There are several reasons the demand for economists has increased steadily over the past few decades. As economics transitioned into an applied science, (a change made possible by powerful computers, advanced mathematical and statistical software, and the collection of detailed datasets by government agencies such as the Bureau of Labor Statistics, research organizations such as the National Bureau of Economic Research and universities such as UB), economics graduates became capable of offering employers previously unavailable and highly sought-after analytic insights.
Secondly, the scarcity of global resources has generated the need for ever-wider application of economic analysis. Organizations that had never thought in economics terms before are now in need of experts to guide their growth and develop their ability to adapt to the modern economy. Economics is a science whose time is here, and the need for well-trained and versatile economists will only continue to grow.
Economists study how society distributes scarce resources, including land, labor, raw materials and machinery to produce goods and services. They collect and analyze data, monitor economic trends and develop forecasts. Their research is often tied to issues such as energy costs, inflation, interest rates, exchange rates, business cycles, taxes or unemployment levels.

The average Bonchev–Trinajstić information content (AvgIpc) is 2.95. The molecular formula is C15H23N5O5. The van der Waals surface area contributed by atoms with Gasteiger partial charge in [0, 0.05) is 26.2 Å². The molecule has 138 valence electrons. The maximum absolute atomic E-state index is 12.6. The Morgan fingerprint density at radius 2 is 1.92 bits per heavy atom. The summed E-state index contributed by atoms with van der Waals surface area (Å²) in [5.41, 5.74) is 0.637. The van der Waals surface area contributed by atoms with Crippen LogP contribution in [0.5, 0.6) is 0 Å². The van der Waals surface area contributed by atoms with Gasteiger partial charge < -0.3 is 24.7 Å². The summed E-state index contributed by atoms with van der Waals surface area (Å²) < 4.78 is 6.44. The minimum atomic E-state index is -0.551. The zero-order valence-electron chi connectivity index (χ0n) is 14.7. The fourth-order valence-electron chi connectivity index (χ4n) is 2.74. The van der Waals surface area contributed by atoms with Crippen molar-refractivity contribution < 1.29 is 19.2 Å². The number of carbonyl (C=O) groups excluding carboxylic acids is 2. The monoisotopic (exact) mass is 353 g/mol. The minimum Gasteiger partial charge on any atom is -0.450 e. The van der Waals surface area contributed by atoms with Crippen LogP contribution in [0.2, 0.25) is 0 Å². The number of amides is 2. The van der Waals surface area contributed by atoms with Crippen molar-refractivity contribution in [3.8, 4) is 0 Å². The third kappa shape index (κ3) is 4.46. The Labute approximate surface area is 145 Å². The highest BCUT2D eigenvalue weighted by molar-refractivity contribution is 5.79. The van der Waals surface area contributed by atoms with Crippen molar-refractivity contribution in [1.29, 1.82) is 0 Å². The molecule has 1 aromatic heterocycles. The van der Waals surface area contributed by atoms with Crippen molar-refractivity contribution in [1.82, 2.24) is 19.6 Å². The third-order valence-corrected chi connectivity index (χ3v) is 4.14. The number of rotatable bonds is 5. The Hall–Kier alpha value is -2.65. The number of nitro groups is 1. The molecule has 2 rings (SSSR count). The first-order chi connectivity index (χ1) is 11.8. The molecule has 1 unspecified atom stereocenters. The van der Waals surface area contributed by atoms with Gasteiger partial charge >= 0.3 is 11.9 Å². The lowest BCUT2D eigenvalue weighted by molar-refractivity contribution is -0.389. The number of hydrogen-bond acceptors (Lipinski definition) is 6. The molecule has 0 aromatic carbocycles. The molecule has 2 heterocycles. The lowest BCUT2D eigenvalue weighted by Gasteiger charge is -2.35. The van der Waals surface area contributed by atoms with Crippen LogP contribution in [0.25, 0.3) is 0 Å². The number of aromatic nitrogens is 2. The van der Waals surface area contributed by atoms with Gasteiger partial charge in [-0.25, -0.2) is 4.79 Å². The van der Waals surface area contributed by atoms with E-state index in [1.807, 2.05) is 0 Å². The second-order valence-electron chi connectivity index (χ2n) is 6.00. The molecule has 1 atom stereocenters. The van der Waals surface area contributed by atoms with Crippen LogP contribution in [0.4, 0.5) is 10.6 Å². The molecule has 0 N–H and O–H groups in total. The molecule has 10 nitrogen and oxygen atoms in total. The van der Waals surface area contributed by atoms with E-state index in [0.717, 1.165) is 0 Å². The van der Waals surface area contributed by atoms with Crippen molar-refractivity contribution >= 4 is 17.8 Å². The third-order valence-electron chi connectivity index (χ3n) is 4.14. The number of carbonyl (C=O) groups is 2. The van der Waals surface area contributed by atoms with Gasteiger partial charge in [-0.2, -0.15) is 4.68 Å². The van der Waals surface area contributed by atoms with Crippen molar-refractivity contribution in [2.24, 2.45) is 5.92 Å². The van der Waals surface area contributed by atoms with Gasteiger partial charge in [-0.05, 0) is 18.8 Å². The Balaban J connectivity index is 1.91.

Economists also devise methods and procedures for obtaining the data they need. For example, sampling techniques may be used to conduct a survey, and various mathematical modeling techniques may be used to develop forecasts. Preparing reports, including tables and charts, on research results is an important part of an economist’s job. Presenting economic and statistical concepts in a clear and meaningful way is particularly important for economists whose research is directed toward making policies for an organization.
The most popular careers in economics are in financial services, including: brokerage firms (e.g. Merrill Lynch), investment banks (e.g. JP Morgan), retail banks (e.g. M&T Bank) and insurance companies (e.g. AIG). Careers in finance generally fit within two classifications: sales (e.g. financial advisor) and analysis (e.g. financial analyst).
Economics is applicable in so many fields that our graduates are now working in such varied areas as consulting, retail management, consumer goods industries, advertising, publishing and the health sector with non-profit research organizations, U.S. government agencies (local, state and federal), and leading organizations such as the World Bank, United Nations agencies and the International Monetary Fund.